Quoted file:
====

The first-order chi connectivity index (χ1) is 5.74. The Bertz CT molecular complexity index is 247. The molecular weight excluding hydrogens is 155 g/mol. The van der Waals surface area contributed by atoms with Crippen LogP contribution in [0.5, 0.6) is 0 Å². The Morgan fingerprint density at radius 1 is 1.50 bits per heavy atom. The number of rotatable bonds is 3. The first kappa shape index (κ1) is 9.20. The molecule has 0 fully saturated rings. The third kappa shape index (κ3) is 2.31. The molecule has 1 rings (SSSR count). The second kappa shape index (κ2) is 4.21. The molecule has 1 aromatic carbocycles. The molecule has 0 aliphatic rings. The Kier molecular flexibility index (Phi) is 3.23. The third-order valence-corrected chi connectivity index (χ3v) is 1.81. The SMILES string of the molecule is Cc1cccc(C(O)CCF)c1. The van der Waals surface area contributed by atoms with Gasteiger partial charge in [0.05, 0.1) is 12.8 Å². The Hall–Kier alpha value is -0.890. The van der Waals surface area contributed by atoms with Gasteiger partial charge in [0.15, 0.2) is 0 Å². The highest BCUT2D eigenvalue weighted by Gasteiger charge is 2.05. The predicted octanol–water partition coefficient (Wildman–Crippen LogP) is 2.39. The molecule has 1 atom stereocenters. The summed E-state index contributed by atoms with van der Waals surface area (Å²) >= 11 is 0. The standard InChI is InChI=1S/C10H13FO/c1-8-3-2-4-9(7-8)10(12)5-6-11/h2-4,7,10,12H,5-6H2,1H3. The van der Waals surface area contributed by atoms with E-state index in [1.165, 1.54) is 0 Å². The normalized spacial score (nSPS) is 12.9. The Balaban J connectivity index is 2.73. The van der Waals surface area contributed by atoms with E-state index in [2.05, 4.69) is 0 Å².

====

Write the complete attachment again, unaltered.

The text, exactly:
The first-order chi connectivity index (χ1) is 5.74. The Bertz CT molecular complexity index is 247. The molecular weight excluding hydrogens is 155 g/mol. The van der Waals surface area contributed by atoms with Crippen LogP contribution in [0.5, 0.6) is 0 Å². The Morgan fingerprint density at radius 1 is 1.50 bits per heavy atom. The number of rotatable bonds is 3. The first kappa shape index (κ1) is 9.20. The molecule has 0 fully saturated rings. The third kappa shape index (κ3) is 2.31. The molecule has 1 rings (SSSR count). The second kappa shape index (κ2) is 4.21. The molecule has 1 aromatic carbocycles. The molecule has 0 aliphatic rings. The Kier molecular flexibility index (Phi) is 3.23. The third-order valence-corrected chi connectivity index (χ3v) is 1.81. The SMILES string of the molecule is Cc1cccc(C(O)CCF)c1. The van der Waals surface area contributed by atoms with Gasteiger partial charge in [0.05, 0.1) is 12.8 Å². The Hall–Kier alpha value is -0.890. The van der Waals surface area contributed by atoms with Gasteiger partial charge in [0.15, 0.2) is 0 Å². The highest BCUT2D eigenvalue weighted by Gasteiger charge is 2.05. The predicted octanol–water partition coefficient (Wildman–Crippen LogP) is 2.39. The molecule has 1 atom stereocenters. The summed E-state index contributed by atoms with van der Waals surface area (Å²) >= 11 is 0. The standard InChI is InChI=1S/C10H13FO/c1-8-3-2-4-9(7-8)10(12)5-6-11/h2-4,7,10,12H,5-6H2,1H3. The van der Waals surface area contributed by atoms with E-state index in [1.165, 1.54) is 0 Å². The normalized spacial score (nSPS) is 12.9. The Balaban J connectivity index is 2.73. The van der Waals surface area contributed by atoms with E-state index in [2.05, 4.69) is 0 Å².